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      Download the Game Design and Indie Game Marketing Freebook   07/19/17

      GameDev.net and CRC Press have teamed up to bring a free ebook of content curated from top titles published by CRC Press. The freebook, Practices of Game Design & Indie Game Marketing, includes chapters from The Art of Game Design: A Book of Lenses, A Practical Guide to Indie Game Marketing, and An Architectural Approach to Level Design. The GameDev.net FreeBook is relevant to game designers, developers, and those interested in learning more about the challenges in game development. We know game development can be a tough discipline and business, so we picked several chapters from CRC Press titles that we thought would be of interest to you, the GameDev.net audience, in your journey to design, develop, and market your next game. The free ebook is available through CRC Press by clicking here. The Curated Books The Art of Game Design: A Book of Lenses, Second Edition, by Jesse Schell Presents 100+ sets of questions, or different lenses, for viewing a game’s design, encompassing diverse fields such as psychology, architecture, music, film, software engineering, theme park design, mathematics, anthropology, and more. Written by one of the world's top game designers, this book describes the deepest and most fundamental principles of game design, demonstrating how tactics used in board, card, and athletic games also work in video games. It provides practical instruction on creating world-class games that will be played again and again. View it here. A Practical Guide to Indie Game Marketing, by Joel Dreskin Marketing is an essential but too frequently overlooked or minimized component of the release plan for indie games. A Practical Guide to Indie Game Marketing provides you with the tools needed to build visibility and sell your indie games. With special focus on those developers with small budgets and limited staff and resources, this book is packed with tangible recommendations and techniques that you can put to use immediately. As a seasoned professional of the indie game arena, author Joel Dreskin gives you insight into practical, real-world experiences of marketing numerous successful games and also provides stories of the failures. View it here. An Architectural Approach to Level Design This is one of the first books to integrate architectural and spatial design theory with the field of level design. The book presents architectural techniques and theories for level designers to use in their own work. It connects architecture and level design in different ways that address the practical elements of how designers construct space and the experiential elements of how and why humans interact with this space. Throughout the text, readers learn skills for spatial layout, evoking emotion through gamespaces, and creating better levels through architectural theory. View it here. Learn more and download the ebook by clicking here. Did you know? GameDev.net and CRC Press also recently teamed up to bring GDNet+ Members up to a 20% discount on all CRC Press books. Learn more about this and other benefits here.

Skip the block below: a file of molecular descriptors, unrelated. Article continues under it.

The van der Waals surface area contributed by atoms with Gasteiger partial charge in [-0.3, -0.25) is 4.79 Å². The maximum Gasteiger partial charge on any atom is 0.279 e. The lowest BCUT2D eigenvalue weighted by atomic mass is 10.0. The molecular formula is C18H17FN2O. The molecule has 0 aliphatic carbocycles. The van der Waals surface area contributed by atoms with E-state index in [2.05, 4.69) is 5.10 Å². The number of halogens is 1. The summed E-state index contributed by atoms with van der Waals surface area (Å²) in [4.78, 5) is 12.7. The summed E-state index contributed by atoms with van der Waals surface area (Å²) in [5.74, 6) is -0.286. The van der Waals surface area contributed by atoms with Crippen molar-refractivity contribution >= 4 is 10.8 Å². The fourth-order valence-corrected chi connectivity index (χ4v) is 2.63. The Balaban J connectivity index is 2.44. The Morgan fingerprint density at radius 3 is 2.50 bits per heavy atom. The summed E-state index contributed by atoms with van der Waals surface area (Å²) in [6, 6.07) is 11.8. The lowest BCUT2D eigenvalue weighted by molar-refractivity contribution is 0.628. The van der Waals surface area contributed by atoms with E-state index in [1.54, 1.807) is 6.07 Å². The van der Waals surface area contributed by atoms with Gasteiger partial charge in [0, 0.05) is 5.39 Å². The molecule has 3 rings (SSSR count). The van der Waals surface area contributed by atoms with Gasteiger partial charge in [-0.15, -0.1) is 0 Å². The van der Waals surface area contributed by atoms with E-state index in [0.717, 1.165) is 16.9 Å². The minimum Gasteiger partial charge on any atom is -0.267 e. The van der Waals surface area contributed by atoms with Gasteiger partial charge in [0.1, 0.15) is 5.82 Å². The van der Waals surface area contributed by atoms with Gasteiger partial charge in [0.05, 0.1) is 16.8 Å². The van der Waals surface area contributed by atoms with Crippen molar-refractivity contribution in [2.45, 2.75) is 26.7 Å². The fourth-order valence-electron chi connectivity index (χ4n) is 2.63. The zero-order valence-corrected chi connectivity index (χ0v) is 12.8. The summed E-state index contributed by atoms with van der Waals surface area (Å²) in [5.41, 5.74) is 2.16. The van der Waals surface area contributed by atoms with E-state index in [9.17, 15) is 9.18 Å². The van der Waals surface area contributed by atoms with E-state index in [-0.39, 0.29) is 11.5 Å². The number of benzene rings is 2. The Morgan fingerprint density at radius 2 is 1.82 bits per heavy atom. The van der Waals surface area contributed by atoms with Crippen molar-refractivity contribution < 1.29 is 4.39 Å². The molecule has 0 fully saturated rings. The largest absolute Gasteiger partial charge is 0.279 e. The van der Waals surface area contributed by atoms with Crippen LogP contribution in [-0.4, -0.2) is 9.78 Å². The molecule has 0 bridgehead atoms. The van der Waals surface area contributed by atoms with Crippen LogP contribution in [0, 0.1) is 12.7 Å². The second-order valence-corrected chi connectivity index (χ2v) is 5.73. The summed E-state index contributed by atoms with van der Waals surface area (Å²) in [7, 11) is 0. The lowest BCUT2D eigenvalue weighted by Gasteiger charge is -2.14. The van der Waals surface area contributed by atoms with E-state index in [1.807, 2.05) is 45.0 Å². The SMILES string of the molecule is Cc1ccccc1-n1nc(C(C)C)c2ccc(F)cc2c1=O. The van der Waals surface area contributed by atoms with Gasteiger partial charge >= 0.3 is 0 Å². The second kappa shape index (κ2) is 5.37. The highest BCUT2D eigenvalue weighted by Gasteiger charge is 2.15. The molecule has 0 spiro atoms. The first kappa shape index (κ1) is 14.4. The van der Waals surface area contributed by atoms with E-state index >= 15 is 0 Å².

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AnotherFalseProphet

Timesteps, tick rates, and their logic

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I'm trying to grasp the concept of timesteps and tick rates. I've read a couple articles but they talk about things like Runge Kutta integration and I honestly have no idea what to make of that.

 

Are there any examples with plain ole' C and SDL?

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Have you read this article titled "Fixed your timestep!"? It uses c++ for examples, but most of it can translate to c pretty easily.
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I have. But, for a beginner, it's not easy to follow.

I'm fairly good with C, and I can understand the source that the article provides, but I don't understand its practical use or logic.

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Runge kutta and euler are methods to approximate of the change in a function over a given time span, and they use different forms of approximation. Euler is very straight forward and just calculates the change over the time span you are interested in and aplies this to the previously calculated values. As you can see this will verge away from the actual value fairly quickly. Runge Kutta is a method of doing this that increases the accuracy of this approximation. The bigger the time span the bigger the values you calculate and thus the bigger the steps you are making in your simulation, which leads to bigger errors. This is why you simulate with a small timestep say 0.01 seconds and then run your simulation for however long it took to update from the last frame. This way the errors in your simulation are a known and you can take these into account when doing collision response or what ever you were trying to approximate. Also it gives you a fixed sample rate on the function instead of a variable one which is what you get if you just pass in the actual elapsed time since the last simulation.

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